The United Nations has now reported that the killings by Israeli commandos on the Mavi Marmara flotilla sailing to Gaza were excessive, abusive and brutal (Turkey to expel envoy as Israel fails to apologise for flotilla raid, September 3). Israel now cannot claim its actions were in self-defence.
The Turkish government has cut ties with Israel as a result. Others should follow suit, such as the European Union. Where there is no justice and where morality is replaced by abuse and brutality, democracy is dead and society is corrupted.
It is a tragedy of the 21st century that a state born out of compassion of the UN after the Second World War should embrace brutality as a means to a political end and, in the process, lose its compassion, humanity and respect for life and law.
Colin Dale, London
The UN report just published declares Israel's killing of nine people on board the flotilla carrying supplies to Gaza to have been unnecessary and abusive.
It was also unlawful in that the killings were not in self-defence but were an act of extreme brutality by heavily armed troops.
My question is: who will be held responsible and when?
Name withheld by request
Palestinians could use better press
Would any member of the Palestinian diaspora mind articulating the point of disrupting the performance of the Israel Philharmonic Orchestra at Thursday night's BBC Proms in London? ('Free Palestine' protest disrupts Israel Philharmonic concert in London, September 3). What purpose is served by such an act of cultural nihilism?
Palestinians need to rethink their tactics before generating such negative press.
John Deykin, Dubai
Paintball centre lacks sensitivity
I write regarding your news story, Shoot-out in the streets of London - in Sharjah (September 3). Did you even consider the reaction if that shooting centre had been in Europe, and the event company had chosen the inner city of Abu Dhabi or Dubai?
Do you remember the outcry in 2009, when developers created a video game that showed Dubai and its skyline as a broken and broke desert city?
Now, consider the timing of this Sharjah game centre.
Don't you think such a set-up is inappropriate coming so soon after this summer's London riots, or the recent mass killing in Norway?
Torsten Kleine Buening, Dubai
Cheer Anna, but time to move on
In India we have this tendency to idolise people and put them on a pedestal (Indians cheers as activist ends fast that pressured politicians, August 29).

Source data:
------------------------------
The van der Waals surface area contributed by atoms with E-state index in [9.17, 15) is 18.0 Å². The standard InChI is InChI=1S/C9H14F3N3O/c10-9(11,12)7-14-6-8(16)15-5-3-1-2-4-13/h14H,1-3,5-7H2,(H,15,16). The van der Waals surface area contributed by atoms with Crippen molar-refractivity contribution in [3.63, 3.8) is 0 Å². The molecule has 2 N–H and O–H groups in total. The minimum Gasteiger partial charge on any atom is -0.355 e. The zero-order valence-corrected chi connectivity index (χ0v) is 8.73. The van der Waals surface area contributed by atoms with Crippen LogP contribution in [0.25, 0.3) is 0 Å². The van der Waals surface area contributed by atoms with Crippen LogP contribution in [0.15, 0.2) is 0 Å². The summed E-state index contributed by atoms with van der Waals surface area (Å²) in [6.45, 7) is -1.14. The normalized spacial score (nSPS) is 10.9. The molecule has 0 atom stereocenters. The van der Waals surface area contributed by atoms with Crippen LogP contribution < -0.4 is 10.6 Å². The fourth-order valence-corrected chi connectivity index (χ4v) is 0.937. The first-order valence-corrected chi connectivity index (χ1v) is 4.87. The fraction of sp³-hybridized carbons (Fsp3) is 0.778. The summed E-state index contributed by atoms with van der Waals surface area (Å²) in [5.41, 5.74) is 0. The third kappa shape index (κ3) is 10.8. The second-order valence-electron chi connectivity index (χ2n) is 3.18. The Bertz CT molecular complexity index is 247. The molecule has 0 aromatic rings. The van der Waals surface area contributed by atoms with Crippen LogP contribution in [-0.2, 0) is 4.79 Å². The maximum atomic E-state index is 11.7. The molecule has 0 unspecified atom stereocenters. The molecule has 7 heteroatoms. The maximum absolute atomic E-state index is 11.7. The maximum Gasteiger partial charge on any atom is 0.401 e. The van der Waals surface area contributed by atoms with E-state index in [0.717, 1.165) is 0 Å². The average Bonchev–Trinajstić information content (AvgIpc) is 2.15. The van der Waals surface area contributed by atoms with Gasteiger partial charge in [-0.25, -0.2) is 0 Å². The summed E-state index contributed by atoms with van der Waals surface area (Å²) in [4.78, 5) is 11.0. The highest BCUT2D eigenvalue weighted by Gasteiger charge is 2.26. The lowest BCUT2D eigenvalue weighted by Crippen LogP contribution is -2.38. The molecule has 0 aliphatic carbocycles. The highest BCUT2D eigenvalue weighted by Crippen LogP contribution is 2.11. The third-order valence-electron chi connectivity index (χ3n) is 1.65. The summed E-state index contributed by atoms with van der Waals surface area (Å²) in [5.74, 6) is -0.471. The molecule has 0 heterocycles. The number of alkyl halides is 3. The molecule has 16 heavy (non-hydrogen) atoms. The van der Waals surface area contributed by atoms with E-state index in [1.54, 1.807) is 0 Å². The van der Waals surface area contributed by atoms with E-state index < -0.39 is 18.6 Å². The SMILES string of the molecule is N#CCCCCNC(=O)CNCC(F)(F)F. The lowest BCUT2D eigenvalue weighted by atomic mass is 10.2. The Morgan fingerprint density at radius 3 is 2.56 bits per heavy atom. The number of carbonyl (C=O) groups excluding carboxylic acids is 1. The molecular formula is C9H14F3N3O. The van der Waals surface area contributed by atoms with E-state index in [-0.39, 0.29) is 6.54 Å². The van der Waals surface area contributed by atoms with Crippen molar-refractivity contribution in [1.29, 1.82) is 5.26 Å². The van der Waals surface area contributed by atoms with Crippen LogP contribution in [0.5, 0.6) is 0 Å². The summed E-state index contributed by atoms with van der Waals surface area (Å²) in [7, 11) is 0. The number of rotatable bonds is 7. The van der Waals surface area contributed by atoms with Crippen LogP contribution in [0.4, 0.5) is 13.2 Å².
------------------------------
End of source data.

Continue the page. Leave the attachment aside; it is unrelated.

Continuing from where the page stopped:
Animals, birds, stones, trees, woods - almost anything - is valued. But when people demonstrate nearly any degree of rational thought we are ready to fall at their feet.
The Jan Lokpal movement is just the latest example. It started with a cause against corruption and has morphed into an "I am Anna" movement. He has inspired a nation.
But now Anna Hazare has returned to his village Ralegan. No family, no possessions, just confidence. He has done what he set out to do.
The euphoria surrounding his mission is over. It is time for each of us to go home, look in the mirror and do our own bit to solve these problems.
We are Indians, but we are not all Anna.
Sandhya Prakash, Dubai
English football needs support
Yet again we hear from the sour grape that is Andy Cole (A national disservice to England players, September 2).
Why does this newspaper continue to have Cole write such negative pieces?
Currently England is a respectable fourth in the Fifa world rankings, above such footballing powerhouses as Brazil, Italy and Argentina.
Thanks for your support Andy (or lack of), but I'd rather give a bit of positive encouragement to the team and try and install a bit of belief.
Neil Roberts, Abu Dhabi
Brains not clothes set students apart
In your story UK schools banning 'distracting' skirts (August 24), a student claims that women's freedoms "have been snatched away because we have been forced into wearing school trousers".
I find this amusing. It's time that pupils look less at appearance and more at intellect when comparing how they stack up against others.
Name withheld by request